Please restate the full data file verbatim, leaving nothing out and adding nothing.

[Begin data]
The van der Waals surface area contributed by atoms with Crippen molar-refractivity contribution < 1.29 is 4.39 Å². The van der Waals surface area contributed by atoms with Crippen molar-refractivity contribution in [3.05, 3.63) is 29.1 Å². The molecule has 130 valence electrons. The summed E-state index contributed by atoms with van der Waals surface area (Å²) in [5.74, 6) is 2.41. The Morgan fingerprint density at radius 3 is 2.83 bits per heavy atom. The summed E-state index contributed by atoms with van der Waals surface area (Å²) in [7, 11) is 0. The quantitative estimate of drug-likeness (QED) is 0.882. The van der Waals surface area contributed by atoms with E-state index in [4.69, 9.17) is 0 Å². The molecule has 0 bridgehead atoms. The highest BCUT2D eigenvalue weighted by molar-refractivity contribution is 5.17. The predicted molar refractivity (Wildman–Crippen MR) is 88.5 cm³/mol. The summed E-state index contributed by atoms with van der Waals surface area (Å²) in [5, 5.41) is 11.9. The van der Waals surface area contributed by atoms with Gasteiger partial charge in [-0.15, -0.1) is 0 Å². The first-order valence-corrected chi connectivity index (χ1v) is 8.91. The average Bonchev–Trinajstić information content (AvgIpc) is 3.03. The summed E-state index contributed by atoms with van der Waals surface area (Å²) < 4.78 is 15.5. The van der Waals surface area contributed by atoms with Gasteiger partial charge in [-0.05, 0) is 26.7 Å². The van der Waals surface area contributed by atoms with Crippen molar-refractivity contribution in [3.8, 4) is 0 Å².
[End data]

The van der Waals surface area contributed by atoms with Crippen molar-refractivity contribution < 1.29 is 4.39 Å². The van der Waals surface area contributed by atoms with Crippen molar-refractivity contribution in [3.05, 3.63) is 29.1 Å². The molecule has 130 valence electrons. The summed E-state index contributed by atoms with van der Waals surface area (Å²) in [5.74, 6) is 2.41. The Morgan fingerprint density at radius 3 is 2.83 bits per heavy atom. The summed E-state index contributed by atoms with van der Waals surface area (Å²) in [7, 11) is 0. The quantitative estimate of drug-likeness (QED) is 0.882. The van der Waals surface area contributed by atoms with E-state index in [4.69, 9.17) is 0 Å². The molecule has 0 bridgehead atoms. The highest BCUT2D eigenvalue weighted by molar-refractivity contribution is 5.17. The predicted molar refractivity (Wildman–Crippen MR) is 88.5 cm³/mol. The summed E-state index contributed by atoms with van der Waals surface area (Å²) in [5, 5.41) is 11.9. The van der Waals surface area contributed by atoms with Gasteiger partial charge in [-0.15, -0.1) is 0 Å². The first-order valence-corrected chi connectivity index (χ1v) is 8.91. The average Bonchev–Trinajstić information content (AvgIpc) is 3.03. The summed E-state index contributed by atoms with van der Waals surface area (Å²) < 4.78 is 15.5. The van der Waals surface area contributed by atoms with Gasteiger partial charge in [-0.05, 0) is 26.7 Å². The van der Waals surface area contributed by atoms with Crippen molar-refractivity contribution in [3.8, 4) is 0 Å².